It has been so stressful in the U.S. Senate of late - what with fear of campaign-finance reform drying up the almighty dollar - that the Senate Office of Education and Training has been holding seminars on "what you can do at your desk during the day to ease tension in your back and neck."
Public Employees for Environmental Responsibility, or PEER, is a private, nonprofit organization that pledges "to protect government employees who protect the environment."
Currently, for instance, PEER is blasting everyone from President Bush ("The election of George W. Bush heralds the advent of a new environmental dark age," says PEER Executive Director Jeff Ruch) to Interior Secretary Gale A. Norton (the Bush Cabinet member attempted "to mislead Congress by altering Fish and Wildlife Service data regarding the effects of oil drilling on caribou in the Arctic National Wildlife Refuge").
"Rather than work on environmental issues from the outside," PEER explains in its mission statement, "PEER works with and on behalf of these resource professionals to effect fundamental change in the way their agencies conduct the public's business."
They're not kidding.
Bureaucrats toiling at the Environmental Protection Agency in Washington this week did double-takes when copies of the publication PEEReview landed on their desks with stickers adhering to the cover bearing EPA's official logo.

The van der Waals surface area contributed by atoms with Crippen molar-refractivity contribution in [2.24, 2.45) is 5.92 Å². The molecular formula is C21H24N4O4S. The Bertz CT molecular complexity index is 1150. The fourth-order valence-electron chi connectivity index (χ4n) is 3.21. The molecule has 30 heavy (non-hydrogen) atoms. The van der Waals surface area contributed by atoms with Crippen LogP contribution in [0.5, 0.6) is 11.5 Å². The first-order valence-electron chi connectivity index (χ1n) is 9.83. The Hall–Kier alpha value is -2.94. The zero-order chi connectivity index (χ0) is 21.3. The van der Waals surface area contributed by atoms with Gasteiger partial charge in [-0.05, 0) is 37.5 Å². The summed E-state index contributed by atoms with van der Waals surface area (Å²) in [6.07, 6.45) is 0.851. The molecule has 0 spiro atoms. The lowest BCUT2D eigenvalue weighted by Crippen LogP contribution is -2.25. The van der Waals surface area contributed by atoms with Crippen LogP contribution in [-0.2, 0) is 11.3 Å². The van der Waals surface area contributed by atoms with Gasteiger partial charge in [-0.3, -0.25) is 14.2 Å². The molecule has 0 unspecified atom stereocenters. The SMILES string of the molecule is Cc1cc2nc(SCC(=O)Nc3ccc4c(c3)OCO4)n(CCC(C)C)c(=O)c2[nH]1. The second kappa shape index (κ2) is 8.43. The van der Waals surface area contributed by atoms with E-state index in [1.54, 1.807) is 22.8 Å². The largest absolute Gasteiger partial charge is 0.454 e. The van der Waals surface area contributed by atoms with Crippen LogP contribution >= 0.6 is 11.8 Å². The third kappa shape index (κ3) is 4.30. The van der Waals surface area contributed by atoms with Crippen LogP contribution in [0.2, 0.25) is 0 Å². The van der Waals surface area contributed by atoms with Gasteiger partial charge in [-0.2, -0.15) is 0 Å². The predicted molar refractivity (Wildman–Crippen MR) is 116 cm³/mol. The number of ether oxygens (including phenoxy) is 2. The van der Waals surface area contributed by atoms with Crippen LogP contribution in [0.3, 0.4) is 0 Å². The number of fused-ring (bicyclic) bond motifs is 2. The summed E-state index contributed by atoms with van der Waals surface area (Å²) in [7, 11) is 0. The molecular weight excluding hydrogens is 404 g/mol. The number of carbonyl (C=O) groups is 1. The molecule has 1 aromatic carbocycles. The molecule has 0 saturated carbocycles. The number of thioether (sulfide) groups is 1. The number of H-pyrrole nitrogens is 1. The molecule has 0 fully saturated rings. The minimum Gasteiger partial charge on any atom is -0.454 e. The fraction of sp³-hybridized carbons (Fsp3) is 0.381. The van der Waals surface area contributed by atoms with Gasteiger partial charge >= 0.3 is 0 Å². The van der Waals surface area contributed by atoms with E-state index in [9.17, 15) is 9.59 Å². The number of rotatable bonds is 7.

Below the EPA logo it read: "Special Message for EPA Employees Inside."
Reacted one EPA official: "I always thought the use of an official government logo for non-government business was illegal."
So did we.
Newspapermen and women don't normally display emotion. But the National Press Foundation's 19th Annual Awards Dinner in Washington Feb. 21 was anything but normal.
When horrific news was confirmed to the crowd of journalists that Wall Street Journal correspondent Daniel Pearl had been murdered by his Pakistani abductors, Pearl's former colleagues in the Washington bureau, who filled a table in the center front of the ballroom, burst into tears, some burying their heads in fellow reporters' arms.
Pearl worked in Washington prior to moving to Europe and ultimately Bombay two years ago to cover South Asia. Besides having a knack for writing, Pearl is remembered by his fellow scribes for his sense of humor.
ZAHN TAPS BENNETT
CNN continues its move toward the center, landing William Bennett, the Republican Party's leading social conservative, as a network contributor.
Starting March 4 from CNN's Washington bureau, Bennett, education secretary under President Reagan and director of the Office of National Drug Control Policy under the first President Bush, will offer commentary on social and cultural issues, mainly on "American Morning with Paula Zahn."
Bennett says he's excited about his new television gig, adding that CNN is the first network the world turns to for breaking news. The world, perhaps, but in the United States the network's viewership has fallen dramatically in recent years.
A fire this past week of unknown origin consumed nearly the entire contents of a makeshift memorial at the Pentagon to victims of the Sept. 11 terrorist attacks.
The blaze even scorched the trunk of a 12-foot sapling on a knoll overlooking the damaged side of the Pentagon that serves as the focal point of tributes left by grieving Americans.